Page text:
I've been meaning to get to my garden since it rained on Tuesday, and it's now Saturday and I finally made it (for a little while, James was with me and had to rush back home to get ready for his soccer jamboree--I'll need to return this afternoon).  What greeted me was joy at seeing my lovely garden after a busy week, and then feeling my heart fall as I realised that this beautiful plot is no longer immune to gardening problems and its level of perfection has definitely plummeted.

I knew that this had started:



But didn't know that it had spread so much.  Actually, I was hoping that it hadn't spread so much. It's powdery mildew, and is caused by overly wet conditions (what?!) or high humidity.  It has been humid here this summer but nowhere near as humid as usual, and it certainly hasn't been wet.  So a little surprised and not so happy to find this little problem in my garden.  It especially affects squash plants, and none of my zucchini, pumpkin, and two precious butternut squash plants escaped unscathed.  So I pulled off the most affected leaves.  I left some of the others because I didn't want to take away all of the plants' photosynthetic ability, but I am worried it will spread.  I put the diseased leaves that I removed into a plastic bag and brought them home to our waste bin.  I pulled off extra leaves around the base of the plant where they were pretty bushy to increase air circulation, and I tried one organic-gardening-friendly home remedy:  I sprayed them with a 50% water 50% milk solution.  I used this solution on both affected and unaffected leaves, and I think I'll have to do it every few days, but I am hoping it will help.  I have also heard that a baking soda solution is helpful too--and if I need to do that, I will as well.  I'm only watering the base of the plants, and only early in the day so they have time to dry.  If you have other suggestions regarding powdery mildew and how I can fight it without using anything toxic in the garden, I'd be very grateful.

My ever ready and willing garden helper sprays the leaves too.

So now those leaves that aren't turning grey have white drips all over them. :)
Next on the list of troubles:  Colorado potato beetles.

I knew it was only a matter of time before they found my eggplants, but I thought that I would discover them as adults and get rid of them before they could reproduce in my precious patch of veggies.  Unfortunately, that was not the case:

Yuck.

Get off there, you!
I found them in voraciously-feeding-squishy-gross larval stage.  I didn't notice any egg masses, so I would be thrilled if the ones I found were the extent of it, but I'm sure that would be dreaming.  I picked off every little goober that I found and threw it (provided I didn't accidentally squish it) into the same plastic bag as the mildew-y pumpkin and squash leaves.  Next time I'll bring a mason jar with soapy water in it to collect them, I wasn't expecting to encounter these dastardly little leaf-chomping demons today.  Thank goodness for gardening gloves, is all I can say.  Yes, I'm a biologist, and yes (Johanna!) I am a little squeamish about bugs.  Not all bugs, just certain ones, but I still don't like touching most of them with bare skin.  It's my first year vegetable gardening, so I imagine I'll get over it.  Not yet, though.  Of additional concern are the following:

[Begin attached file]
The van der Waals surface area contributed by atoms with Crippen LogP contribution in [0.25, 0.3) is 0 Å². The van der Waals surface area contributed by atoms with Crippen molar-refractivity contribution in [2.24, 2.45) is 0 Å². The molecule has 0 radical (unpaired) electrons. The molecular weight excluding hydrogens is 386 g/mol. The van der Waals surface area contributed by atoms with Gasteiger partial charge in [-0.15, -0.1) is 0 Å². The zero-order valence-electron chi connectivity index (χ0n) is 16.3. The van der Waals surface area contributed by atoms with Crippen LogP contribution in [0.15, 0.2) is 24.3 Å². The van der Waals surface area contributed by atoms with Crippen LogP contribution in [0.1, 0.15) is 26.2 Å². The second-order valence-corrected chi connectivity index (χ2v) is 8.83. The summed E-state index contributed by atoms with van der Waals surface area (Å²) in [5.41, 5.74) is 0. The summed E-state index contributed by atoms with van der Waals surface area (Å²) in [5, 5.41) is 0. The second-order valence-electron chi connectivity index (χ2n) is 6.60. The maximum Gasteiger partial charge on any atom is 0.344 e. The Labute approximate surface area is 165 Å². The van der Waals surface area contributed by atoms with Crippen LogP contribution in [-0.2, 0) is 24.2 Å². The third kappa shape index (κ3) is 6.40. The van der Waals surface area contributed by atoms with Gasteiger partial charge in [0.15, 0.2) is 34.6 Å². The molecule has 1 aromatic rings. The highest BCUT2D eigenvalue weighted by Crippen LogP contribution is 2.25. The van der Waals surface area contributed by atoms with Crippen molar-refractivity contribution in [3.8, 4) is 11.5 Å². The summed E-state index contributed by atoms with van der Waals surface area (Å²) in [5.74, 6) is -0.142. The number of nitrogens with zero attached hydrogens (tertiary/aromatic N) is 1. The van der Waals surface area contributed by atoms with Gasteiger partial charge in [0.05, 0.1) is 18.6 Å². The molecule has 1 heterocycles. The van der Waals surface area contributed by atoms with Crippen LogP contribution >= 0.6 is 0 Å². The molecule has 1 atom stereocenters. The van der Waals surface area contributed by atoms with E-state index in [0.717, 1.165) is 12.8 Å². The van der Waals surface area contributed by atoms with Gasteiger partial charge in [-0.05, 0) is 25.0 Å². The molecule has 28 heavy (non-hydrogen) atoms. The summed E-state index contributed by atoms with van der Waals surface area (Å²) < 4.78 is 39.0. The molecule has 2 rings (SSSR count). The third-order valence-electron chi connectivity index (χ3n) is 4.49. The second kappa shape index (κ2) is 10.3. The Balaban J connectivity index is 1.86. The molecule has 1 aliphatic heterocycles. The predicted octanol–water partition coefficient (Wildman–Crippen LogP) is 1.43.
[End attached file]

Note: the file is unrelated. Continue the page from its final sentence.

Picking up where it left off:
• I naively planted my peppers, eggplant and tomatoes all together.  Well, there is a little buffer between the eggplant and tomatoes in the form of cucumbers and a couple of barely producing peas. But I found a little guy in the cucumbers and I am sure they will discover the tomatoes later on.  I really hope that they don't take to them, my prized crop!
  • The guys sharing the plot next to mine have a LOT of potatoes planted.  I saw the horrid little creatures in there too, and plan to email them to warn them about it.  I really don't want them to decide to relocate to my plot!
I know that Colorado potato beetles have a strong preference for eggplant, so I am hoping that at worst the vast majority of them will be drawn to those plants and I will have to fight the good fight in that part of the garden.  Even if I lose, if it keeps them away from the tomatoes, which I am just crossing my fingers hoping they don't enjoy nearly as much, it will be worth it.  I've mentioned before that I have only eaten eggplant once, so as disappointed as I would be, I think I could handle it.

In other, more exciting and happy news, James and I discovered this little friend rapidly crawling around in the pepper plants:

Welcome!
It's a lady bug larva.  And although it would be rare to hear me refer to any insect larval form as cute, I think this little dude is seriously cute.  Especially when I saw how fast he/she/it could go.  Not only do they turn into pretty ladybugs, which are a favourite of all small children and most people in general and are considered good luck by many, but it will eat aphids.  Lots of aphids.  AND, I discovered today upon my return from the garden, they eat Colorado potato beetle egg masses.  Wahoo!  So I hope that this little friend has a big clan just hiding out in the leaves ready to bring destruction on the pest population of my garden.  But even just one is pretty nice to find. :)

Shared with the Garden Life Link-UpLHITS Friday Link-Up, and Homestead Barn Hop #72 at Homestead Revival.